We settle for a shared starter of Carpaccio of River Test Trout with Pickled Fennel, Horseradish and Dill. The thinly sliced fish, which is so fresh it might have been gambolling about in the River Test that very morning, the fennel and dill, all make for a burst of a taste sensation. I regret squeezing lime juice over my portion, because the added acidity takes away from the delicate taste of the trout. Still, it’s glorious.
Lovely Husband chooses the Grilled Lamb with Asparagus and Lovage Salsa Verde as a main course, I go for the Wild Sea Bass with Mussels, Wild Garlic and Cauliflower Puree. Here at Spring they do at least serve vegetables with the food, quite unusually these days in the smarter restaurants, but for us lovers of green crunchy food it’s just not quite enough. We’re offered the listed sides, Jersey Royals with Crème Fraiche and Herbs or Salad of Fern Verrow Leaves, but somehow we’re after something earthier, so they kindly provide steamed spinach for us and we’re happy.
The lamb is cooked just so and is tender and succulent and beautifully complemented by asparagus, broccoli, spinach and lovage. Lovely Husband looks ecstatic!
My wild sea bass comes covered by its shard of marvellously crusty skin, sweet creamy cauli puree, spinach and several juicy glistening mussels. Each and every mouthful is a complete joy.
The sommeliers are dressed in their usual black and white attire and ours has certainly given us an excellent recommendation. Our Pansa Blanca 2014 is crisp, very pale, light as a feather and definitely most quaffable. It is quite possibly the nicest wine I have had in a long while and I have had some jolly decent wines.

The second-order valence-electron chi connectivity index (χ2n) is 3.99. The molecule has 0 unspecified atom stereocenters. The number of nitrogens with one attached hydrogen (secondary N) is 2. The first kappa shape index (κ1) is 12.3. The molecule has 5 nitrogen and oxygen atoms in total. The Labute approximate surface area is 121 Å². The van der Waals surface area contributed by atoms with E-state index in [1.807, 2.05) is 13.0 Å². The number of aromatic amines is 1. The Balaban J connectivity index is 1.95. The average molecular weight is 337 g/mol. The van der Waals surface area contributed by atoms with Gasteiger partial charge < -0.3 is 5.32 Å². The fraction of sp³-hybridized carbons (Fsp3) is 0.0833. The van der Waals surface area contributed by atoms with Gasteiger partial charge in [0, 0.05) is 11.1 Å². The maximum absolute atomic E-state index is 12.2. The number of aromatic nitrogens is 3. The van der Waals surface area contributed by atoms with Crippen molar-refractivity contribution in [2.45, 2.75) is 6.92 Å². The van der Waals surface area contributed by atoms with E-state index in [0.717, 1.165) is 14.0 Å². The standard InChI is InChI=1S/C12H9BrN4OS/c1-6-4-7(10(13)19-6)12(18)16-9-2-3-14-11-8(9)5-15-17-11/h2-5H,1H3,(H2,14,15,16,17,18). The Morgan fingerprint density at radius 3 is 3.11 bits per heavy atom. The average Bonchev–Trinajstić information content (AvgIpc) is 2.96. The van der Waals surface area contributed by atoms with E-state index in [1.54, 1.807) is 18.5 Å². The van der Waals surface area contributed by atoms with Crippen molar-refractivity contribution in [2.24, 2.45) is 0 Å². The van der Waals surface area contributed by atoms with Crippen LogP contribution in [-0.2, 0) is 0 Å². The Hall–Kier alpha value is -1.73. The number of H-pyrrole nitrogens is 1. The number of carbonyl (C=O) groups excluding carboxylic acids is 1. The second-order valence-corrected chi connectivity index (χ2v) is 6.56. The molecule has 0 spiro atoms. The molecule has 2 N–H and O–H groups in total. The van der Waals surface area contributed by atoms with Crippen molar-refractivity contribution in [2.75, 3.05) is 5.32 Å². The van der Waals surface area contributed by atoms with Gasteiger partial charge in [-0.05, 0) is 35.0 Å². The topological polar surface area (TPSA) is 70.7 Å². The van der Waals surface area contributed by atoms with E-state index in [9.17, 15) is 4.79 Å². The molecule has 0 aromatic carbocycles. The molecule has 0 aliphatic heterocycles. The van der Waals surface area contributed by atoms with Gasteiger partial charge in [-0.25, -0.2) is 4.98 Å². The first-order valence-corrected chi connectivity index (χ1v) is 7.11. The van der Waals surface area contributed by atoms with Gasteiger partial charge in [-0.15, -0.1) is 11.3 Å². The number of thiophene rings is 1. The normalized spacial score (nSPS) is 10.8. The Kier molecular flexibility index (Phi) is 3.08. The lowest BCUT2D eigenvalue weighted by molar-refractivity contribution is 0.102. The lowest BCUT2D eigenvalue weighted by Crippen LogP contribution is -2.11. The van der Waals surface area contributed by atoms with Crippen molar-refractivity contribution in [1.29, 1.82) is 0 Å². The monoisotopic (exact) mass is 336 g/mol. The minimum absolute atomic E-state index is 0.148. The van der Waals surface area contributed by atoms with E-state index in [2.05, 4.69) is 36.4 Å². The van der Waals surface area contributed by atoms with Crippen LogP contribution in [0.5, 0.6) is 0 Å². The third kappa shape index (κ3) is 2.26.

The waiters and one waitress, though, are dressed rather strangely. In their stripey marinière t-shirts of different colours with white waistcoats and white trousers, they all look like Marcel Marceau. Luckily, they provide very good service with a smile and don’t put on a mime show.
Our choice for a shared pudding is the interesting sounding Lemon and Gooseberry Shaker Tart with Crème Fraîche. It may not look like much on the plate, but it tastes absolutely wonderful, moist and crumbly and fruity all at the same time with the lovely cooling, creamy counterbalance of the crème fraîche and it leaves us wondering whether, just this once, we should go sinfully crazy and order another portion. Regretfully, we refrain, paragons of self-discipline that we are. (Not!) Our restraint is rewarded when, with our excellent Americano, we are served two candied orange strips, a small sugary farewell to a fabulous meal.
‘We hope to create an experience which not only sings on the plate but lingers in the memory’ says Spring’s website. Well, let me tell you, it has sung a most tuneful song and it certainly lingers fondly. I loved it! Spring has sprung with all its bounty, and here at the West Wing of Somerset House, it is set to stay!
This is the perfect venue for a special evening out, a romantic date night, perhaps, a gathering of good friends, or maybe a business lunch or dinner to impress associates. Spring has a pretty outdoor terrace for al fresco meals in the summer.
Not surprisingly, the bill carries a punch. We paid £149.06 including wine, coffee and service charge. Quality doesn’t come cheap.
What I wore
Pale cream high waisted, wide legged crepe de chine Joseph trousers, lavender Club Monaco Crepe de Chine top with slit sleeves with bows, purple Jimmy Choo high heeled sandals, cream vintage Gucci bag with bamboo handle.